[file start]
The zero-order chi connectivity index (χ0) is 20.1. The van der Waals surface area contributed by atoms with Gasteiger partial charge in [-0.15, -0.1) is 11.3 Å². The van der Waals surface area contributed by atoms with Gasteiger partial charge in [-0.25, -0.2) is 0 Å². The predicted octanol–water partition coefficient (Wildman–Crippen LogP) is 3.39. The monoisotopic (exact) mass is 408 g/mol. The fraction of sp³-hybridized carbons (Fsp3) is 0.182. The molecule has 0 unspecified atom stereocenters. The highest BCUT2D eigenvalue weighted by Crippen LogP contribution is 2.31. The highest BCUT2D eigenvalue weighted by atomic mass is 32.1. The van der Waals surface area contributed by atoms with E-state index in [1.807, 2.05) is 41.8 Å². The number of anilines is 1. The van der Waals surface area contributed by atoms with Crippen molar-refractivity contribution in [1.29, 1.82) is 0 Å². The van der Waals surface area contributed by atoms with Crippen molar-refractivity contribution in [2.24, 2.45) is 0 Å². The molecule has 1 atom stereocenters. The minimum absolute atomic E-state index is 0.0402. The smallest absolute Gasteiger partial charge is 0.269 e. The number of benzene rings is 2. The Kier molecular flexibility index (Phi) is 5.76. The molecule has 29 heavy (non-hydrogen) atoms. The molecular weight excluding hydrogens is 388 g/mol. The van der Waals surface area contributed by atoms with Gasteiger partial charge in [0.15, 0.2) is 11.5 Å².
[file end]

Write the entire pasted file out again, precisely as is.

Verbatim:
The zero-order chi connectivity index (χ0) is 20.1. The van der Waals surface area contributed by atoms with Gasteiger partial charge in [-0.15, -0.1) is 11.3 Å². The van der Waals surface area contributed by atoms with Gasteiger partial charge in [-0.25, -0.2) is 0 Å². The predicted octanol–water partition coefficient (Wildman–Crippen LogP) is 3.39. The monoisotopic (exact) mass is 408 g/mol. The fraction of sp³-hybridized carbons (Fsp3) is 0.182. The molecule has 0 unspecified atom stereocenters. The highest BCUT2D eigenvalue weighted by Crippen LogP contribution is 2.31. The highest BCUT2D eigenvalue weighted by atomic mass is 32.1. The van der Waals surface area contributed by atoms with E-state index in [1.807, 2.05) is 41.8 Å². The number of anilines is 1. The van der Waals surface area contributed by atoms with Crippen molar-refractivity contribution in [1.29, 1.82) is 0 Å². The van der Waals surface area contributed by atoms with Crippen molar-refractivity contribution in [2.24, 2.45) is 0 Å². The molecule has 1 atom stereocenters. The minimum absolute atomic E-state index is 0.0402. The smallest absolute Gasteiger partial charge is 0.269 e. The number of benzene rings is 2. The Kier molecular flexibility index (Phi) is 5.76. The molecule has 29 heavy (non-hydrogen) atoms. The molecular weight excluding hydrogens is 388 g/mol. The van der Waals surface area contributed by atoms with Gasteiger partial charge in [0.15, 0.2) is 11.5 Å².